Jazz got yet another boost into the hip-hop world in the 2000s when rhythm and blues artist D’Angelo came out with his album “Voodoo.” The album featured Questlove, the gifted co-founder of The Roots, on drums.
Mombrea commented on the impact of Questlove’s drums on the hip-hop and music community.
“A really prominent aspect that’s influencing a lot of this jazz and modern hip-hop production is actually a lot of the drumming that was done by Questlove on D’Angelo’s ‘Voodoo,’” Mombrea said. “D’Angelo asked Questlove to play drums as though he was drunk. This meant a super heavy swing, using drums that are slightly behind the beat.”
For hip-hop artists, this originally jazz swing drum technique created new and unconventional grooves that elevated their flow’s rhythmic ingenuity. Mombrea continued to elaborate on the unique freedom this style developed on albums like Kendrick Lamar’s 2015 “To Pimp a Butterfly.”
“One of the things that’s very much prevalent, especially in ‘To Pimp a Butterfly,’ is that these swing-pockets allow artists to create very intricate rhythmic lines over the top,” Mombrea said.
“To Pimp a Butterfly” is a recent landmark in the fusion of jazz-rap. The album itself features prominent up-and-coming modern jazz artists like pianist Robert Glasper, multi-instrumentalist Terrace Martin and saxophonist Kamasi Washington.
Manricks commented on the unique capabilities that jazz artists like these bring to the collaborative process.
“Jazz musicians are very fluent in their particular type of language so when they collaborate with artists like Kendrick Lamar they have a whole lexicon of harmony, melody and rhythm that they can draw upon because the art form [of jazz] is evolving all the time and has taken so many parts,” Manricks said.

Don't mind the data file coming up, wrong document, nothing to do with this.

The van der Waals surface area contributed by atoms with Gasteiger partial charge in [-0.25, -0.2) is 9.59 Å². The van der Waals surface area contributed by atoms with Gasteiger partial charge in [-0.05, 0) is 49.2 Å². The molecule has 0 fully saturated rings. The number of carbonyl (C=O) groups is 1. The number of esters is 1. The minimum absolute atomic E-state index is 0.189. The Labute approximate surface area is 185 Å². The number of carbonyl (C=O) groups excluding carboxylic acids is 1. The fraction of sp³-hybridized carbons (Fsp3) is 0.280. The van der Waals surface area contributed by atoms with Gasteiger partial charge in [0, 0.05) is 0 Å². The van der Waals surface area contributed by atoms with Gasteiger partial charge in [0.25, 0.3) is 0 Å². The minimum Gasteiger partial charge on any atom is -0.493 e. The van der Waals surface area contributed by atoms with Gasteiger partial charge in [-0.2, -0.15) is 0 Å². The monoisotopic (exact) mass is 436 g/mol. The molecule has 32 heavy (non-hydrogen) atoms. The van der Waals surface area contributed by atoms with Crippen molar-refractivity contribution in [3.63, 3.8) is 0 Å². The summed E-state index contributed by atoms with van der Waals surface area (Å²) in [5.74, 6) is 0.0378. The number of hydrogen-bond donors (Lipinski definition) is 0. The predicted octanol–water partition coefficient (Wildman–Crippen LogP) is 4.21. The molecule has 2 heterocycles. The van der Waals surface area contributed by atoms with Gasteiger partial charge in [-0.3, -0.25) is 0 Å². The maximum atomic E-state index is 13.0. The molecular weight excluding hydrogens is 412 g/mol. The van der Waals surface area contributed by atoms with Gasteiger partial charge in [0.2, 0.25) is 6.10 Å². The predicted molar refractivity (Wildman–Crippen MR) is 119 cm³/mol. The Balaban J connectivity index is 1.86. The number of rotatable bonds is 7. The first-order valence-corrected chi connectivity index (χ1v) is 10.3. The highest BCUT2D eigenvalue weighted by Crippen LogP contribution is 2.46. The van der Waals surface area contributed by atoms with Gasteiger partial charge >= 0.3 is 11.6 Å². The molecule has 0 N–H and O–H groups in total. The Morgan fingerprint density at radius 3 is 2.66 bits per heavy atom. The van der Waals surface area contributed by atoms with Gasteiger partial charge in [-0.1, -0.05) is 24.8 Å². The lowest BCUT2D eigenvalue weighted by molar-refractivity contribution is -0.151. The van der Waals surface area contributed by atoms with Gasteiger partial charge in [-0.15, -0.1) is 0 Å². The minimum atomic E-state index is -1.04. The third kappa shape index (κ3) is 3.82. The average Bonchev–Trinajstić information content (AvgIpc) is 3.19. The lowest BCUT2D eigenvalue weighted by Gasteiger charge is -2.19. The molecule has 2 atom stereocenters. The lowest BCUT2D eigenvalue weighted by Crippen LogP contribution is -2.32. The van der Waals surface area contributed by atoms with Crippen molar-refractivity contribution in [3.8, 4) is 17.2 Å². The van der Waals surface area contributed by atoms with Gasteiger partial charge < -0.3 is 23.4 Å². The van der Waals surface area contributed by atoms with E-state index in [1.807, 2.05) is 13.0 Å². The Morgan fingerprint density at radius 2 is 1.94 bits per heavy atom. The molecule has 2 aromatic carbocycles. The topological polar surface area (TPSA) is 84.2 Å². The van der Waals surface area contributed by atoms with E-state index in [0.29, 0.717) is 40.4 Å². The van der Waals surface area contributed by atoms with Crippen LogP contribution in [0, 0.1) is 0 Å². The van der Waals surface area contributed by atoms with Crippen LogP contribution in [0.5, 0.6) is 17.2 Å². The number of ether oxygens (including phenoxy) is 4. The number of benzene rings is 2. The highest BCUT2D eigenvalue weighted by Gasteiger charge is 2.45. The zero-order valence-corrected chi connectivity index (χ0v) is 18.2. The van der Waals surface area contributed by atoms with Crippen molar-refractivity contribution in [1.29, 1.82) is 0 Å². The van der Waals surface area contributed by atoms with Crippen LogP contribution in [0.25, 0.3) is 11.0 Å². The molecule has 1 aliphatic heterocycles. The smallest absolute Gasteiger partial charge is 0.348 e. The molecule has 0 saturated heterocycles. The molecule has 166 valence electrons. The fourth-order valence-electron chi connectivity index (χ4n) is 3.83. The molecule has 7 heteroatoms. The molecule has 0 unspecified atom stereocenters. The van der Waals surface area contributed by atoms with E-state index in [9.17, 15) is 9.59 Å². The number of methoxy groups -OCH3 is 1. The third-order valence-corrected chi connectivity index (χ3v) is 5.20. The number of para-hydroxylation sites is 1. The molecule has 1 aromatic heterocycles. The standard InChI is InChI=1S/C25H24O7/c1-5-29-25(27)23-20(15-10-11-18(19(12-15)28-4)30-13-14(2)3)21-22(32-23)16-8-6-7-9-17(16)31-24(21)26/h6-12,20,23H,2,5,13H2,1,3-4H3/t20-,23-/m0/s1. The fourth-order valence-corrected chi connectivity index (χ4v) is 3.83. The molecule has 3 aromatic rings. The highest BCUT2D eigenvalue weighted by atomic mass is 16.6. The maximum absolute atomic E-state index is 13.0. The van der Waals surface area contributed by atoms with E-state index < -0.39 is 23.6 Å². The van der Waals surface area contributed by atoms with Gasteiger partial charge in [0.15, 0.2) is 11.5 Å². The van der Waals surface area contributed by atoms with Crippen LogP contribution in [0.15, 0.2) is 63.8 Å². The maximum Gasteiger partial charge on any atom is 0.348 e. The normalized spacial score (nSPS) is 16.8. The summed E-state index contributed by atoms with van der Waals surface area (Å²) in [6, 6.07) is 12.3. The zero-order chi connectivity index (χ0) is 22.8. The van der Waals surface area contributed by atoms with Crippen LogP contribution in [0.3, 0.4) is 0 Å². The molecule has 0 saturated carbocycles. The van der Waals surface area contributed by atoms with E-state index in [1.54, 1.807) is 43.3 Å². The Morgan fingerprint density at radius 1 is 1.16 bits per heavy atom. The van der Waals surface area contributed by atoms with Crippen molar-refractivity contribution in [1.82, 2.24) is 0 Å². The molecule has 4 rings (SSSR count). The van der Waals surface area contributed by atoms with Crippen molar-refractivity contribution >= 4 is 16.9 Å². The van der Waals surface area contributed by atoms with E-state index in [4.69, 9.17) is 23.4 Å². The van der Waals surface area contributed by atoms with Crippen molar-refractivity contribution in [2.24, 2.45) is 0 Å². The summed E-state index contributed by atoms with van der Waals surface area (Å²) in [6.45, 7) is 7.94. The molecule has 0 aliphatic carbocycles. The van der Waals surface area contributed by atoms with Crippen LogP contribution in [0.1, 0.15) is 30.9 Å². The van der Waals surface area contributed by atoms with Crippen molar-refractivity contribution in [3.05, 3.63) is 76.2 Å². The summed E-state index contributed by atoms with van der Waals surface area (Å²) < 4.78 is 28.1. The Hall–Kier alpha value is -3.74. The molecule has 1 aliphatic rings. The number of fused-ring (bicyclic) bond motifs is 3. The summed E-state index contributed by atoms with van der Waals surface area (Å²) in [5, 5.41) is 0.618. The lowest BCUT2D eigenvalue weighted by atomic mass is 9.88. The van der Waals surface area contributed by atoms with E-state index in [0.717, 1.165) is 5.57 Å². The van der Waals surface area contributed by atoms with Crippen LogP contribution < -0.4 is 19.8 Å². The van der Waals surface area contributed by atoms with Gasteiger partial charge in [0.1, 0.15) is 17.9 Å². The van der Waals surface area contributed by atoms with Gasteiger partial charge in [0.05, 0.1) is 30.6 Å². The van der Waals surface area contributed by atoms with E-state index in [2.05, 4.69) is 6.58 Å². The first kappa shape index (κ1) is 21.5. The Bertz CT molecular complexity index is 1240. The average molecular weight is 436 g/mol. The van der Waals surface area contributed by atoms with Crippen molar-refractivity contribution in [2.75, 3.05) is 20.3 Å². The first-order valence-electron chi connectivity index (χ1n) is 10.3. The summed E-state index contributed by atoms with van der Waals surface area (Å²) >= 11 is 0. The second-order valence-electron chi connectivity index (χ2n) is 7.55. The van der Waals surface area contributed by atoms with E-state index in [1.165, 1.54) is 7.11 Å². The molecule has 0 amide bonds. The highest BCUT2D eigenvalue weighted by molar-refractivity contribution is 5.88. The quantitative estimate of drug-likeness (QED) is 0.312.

“To Pimp a Butterfly” is uniquely groundbreaking because rather than only sampling past jazz albums to piece together beats, the musicians improvised jazz riffs on the spot and let the creative process unfold from there.
Mombrea continued to comment on the intricacies of the album.
“One of the things that I think was unique in Kendrick’s album was that when hip-hop usually uses jazz, it uses a loop so you don’t get the same kind of progression in jazz,” Mombrea said. “But in the Kendrick album, he had this really unique combination of having loops, but also having stuff that really had jazz progressions and live musicians in there. In one respect it was jazz-hip hop, but then it also had its own original jazz.”
Mombrea also noted that hip-hop returns the favor of influence.
“Jazz is getting into hip-hop, but hip-hop is getting into jazz too,” Mombrea said.
When hip-hop artists like Kendrick Lamar, Common and Mos Def work closely with modern jazz artists like Glasper and Washington, they create a melting pot of talent and technique that naturally diffuses itself amongst the group.
Manrick provided some insight into how this diffusion of technique and musical evolution are thoroughly ingrained within jazz’s DNA.
“Jazz has always been a collage and about modernity,” Manrick said. “It’s nothing that is completely original, it all comes from something. One remarkable thing about jazz is that in the short time it’s been around about 100 years, its come the same amount of distance in terms of musical complexity, soaking up other cultures and incorporating other forms of music in 100 years as classical music had done over centuries.”
The adaptive and progressive nature of jazz supplements its relationship with hip-hop. In arms, the two grow in tandem as they draw from each other to move music forward, captivating and delighting listeners all along the way.
Written by: Andrew Williams — firstname.lastname@example.org